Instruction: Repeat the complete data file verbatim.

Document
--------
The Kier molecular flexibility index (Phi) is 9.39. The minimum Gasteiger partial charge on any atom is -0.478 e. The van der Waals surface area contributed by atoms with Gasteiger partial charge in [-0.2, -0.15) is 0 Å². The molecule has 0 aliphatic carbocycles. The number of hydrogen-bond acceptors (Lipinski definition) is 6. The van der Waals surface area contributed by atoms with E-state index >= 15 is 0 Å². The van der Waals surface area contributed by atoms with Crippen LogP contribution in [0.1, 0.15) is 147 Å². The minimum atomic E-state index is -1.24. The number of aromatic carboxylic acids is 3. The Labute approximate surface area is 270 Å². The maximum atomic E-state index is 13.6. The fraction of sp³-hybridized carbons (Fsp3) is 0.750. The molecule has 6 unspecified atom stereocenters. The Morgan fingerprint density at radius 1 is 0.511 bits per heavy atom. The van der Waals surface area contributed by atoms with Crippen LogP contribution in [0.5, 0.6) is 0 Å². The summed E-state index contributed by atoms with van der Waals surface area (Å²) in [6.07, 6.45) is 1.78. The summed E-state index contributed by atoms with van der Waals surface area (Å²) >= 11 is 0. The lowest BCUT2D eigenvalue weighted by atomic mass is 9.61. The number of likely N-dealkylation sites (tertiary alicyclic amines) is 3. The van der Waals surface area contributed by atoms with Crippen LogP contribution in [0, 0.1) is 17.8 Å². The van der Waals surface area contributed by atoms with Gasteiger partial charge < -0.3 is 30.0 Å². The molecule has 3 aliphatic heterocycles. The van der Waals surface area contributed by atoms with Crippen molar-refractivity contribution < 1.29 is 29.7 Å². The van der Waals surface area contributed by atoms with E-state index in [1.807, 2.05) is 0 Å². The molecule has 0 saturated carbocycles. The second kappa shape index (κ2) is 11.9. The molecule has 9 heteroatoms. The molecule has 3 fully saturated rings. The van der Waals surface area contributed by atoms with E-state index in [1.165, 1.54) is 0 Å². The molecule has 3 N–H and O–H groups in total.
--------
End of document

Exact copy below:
The Kier molecular flexibility index (Phi) is 9.39. The minimum Gasteiger partial charge on any atom is -0.478 e. The van der Waals surface area contributed by atoms with Gasteiger partial charge in [-0.2, -0.15) is 0 Å². The molecule has 0 aliphatic carbocycles. The number of hydrogen-bond acceptors (Lipinski definition) is 6. The van der Waals surface area contributed by atoms with E-state index >= 15 is 0 Å². The van der Waals surface area contributed by atoms with Crippen LogP contribution in [0.1, 0.15) is 147 Å². The minimum atomic E-state index is -1.24. The number of aromatic carboxylic acids is 3. The Labute approximate surface area is 270 Å². The maximum atomic E-state index is 13.6. The fraction of sp³-hybridized carbons (Fsp3) is 0.750. The molecule has 6 unspecified atom stereocenters. The Morgan fingerprint density at radius 1 is 0.511 bits per heavy atom. The van der Waals surface area contributed by atoms with Crippen LogP contribution in [0.5, 0.6) is 0 Å². The summed E-state index contributed by atoms with van der Waals surface area (Å²) in [6.07, 6.45) is 1.78. The summed E-state index contributed by atoms with van der Waals surface area (Å²) >= 11 is 0. The lowest BCUT2D eigenvalue weighted by atomic mass is 9.61. The number of likely N-dealkylation sites (tertiary alicyclic amines) is 3. The van der Waals surface area contributed by atoms with Crippen LogP contribution in [0, 0.1) is 17.8 Å². The van der Waals surface area contributed by atoms with Gasteiger partial charge < -0.3 is 30.0 Å². The molecule has 3 aliphatic heterocycles. The van der Waals surface area contributed by atoms with Crippen molar-refractivity contribution < 1.29 is 29.7 Å². The van der Waals surface area contributed by atoms with E-state index in [1.807, 2.05) is 0 Å². The molecule has 0 saturated carbocycles. The second kappa shape index (κ2) is 11.9. The molecule has 9 heteroatoms. The molecule has 3 fully saturated rings. The van der Waals surface area contributed by atoms with E-state index in [1.165, 1.54) is 0 Å². The molecule has 3 N–H and O–H groups in total.